I have used the phrase ‘random thoughts’ knowing that it is just a cliché (as is the phrase ‘just a cliché’). They are not random in the sense of having popped out of a lottery machine into my mind; but they are not consecutive thoughts; they are not thought out.
There is a character in Patrick White’s Voss who wonders if poetry is just an elaborate practical joke? I rather approve of such wondering. Why is so much poetry so bloody hard to understand? Impossible to understand. From
Half a pound of tupenny rice
Half a pound of treacle
That’s the way the money goes
Pop! goes the weasel
Said the left front ox, suddenly,
‘pnAWH!’ as they tied on his front red band,
St George, two hokey-pokey stands and the unicorn
The kalypygous Sienese females
get that way from the salite
and so on (Ezra Pound Canto XLIII)
there is a feeling that someone doesn’t want you to know.
(I’m wrong: you didn’t think anything like that when you were an infant chanting pop goes the weasel. That’s what comes of trying to construct an argument rather than allowing random thoughts. If we had thought about it then , we would have decided pretty easily that we preferred the rhymes that baffled us to the one that went Brush brush brush your teeth/ Early in the morning.)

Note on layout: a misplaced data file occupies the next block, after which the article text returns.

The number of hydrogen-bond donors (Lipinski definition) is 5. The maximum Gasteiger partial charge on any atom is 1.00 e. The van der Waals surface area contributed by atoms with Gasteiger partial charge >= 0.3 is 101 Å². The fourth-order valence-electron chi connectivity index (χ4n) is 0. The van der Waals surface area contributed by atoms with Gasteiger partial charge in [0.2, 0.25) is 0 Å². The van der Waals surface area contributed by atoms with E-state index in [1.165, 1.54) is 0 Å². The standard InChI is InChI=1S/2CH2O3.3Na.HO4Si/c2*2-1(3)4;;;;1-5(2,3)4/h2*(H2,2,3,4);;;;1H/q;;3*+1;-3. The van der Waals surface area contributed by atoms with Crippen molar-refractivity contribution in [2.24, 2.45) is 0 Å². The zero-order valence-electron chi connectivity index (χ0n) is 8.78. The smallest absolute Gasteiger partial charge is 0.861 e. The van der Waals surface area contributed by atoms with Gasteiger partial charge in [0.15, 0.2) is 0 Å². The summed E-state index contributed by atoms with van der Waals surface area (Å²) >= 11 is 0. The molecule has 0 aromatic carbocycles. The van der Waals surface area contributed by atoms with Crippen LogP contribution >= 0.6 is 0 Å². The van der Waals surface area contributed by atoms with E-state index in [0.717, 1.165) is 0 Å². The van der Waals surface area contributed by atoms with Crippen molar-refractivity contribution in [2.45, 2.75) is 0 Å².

On the subject of nursery rhymes, does anyone else think that the opening of Mozart’s piano sonata in A major (K331) sounds like Ride a Cock Horse to Banbury Cross? I am not joking- I think that this is one of the greatest pieces of music there is, and I think that the opening sounds like Ride a Cock Horse.
Is poetry just an elaborate practical joke?
Were you to build a house in the way
That modernist poetry was written-
Fragmented, imagistic, alienated-
It would look, on paper at least,
Impractical; a dream-house, yes,
Certainly that, but the sort of dream you want to awake from
Were you to remember and actually build the damn thing
Surely whoever lived there would discover
That the roof
And the wiring
And the walls
And so on, were experimental.
The victims of practical jokes don’t laugh;
And then it comes out that it wasn’t a joke at all…
Most of the poet Sappho’s work was lost and some of what has survived are just single words – sweat, goatherd, blossom, for example. How can one word of a poem be worth preserving? Would you turn the page, read the word blossom, then close the book and think about it? Read it again? Read the footnotes? Here is a word salvaged from a lost work of my own:
Actually, now I think about it, perhaps that was from a shopping list, not a poem.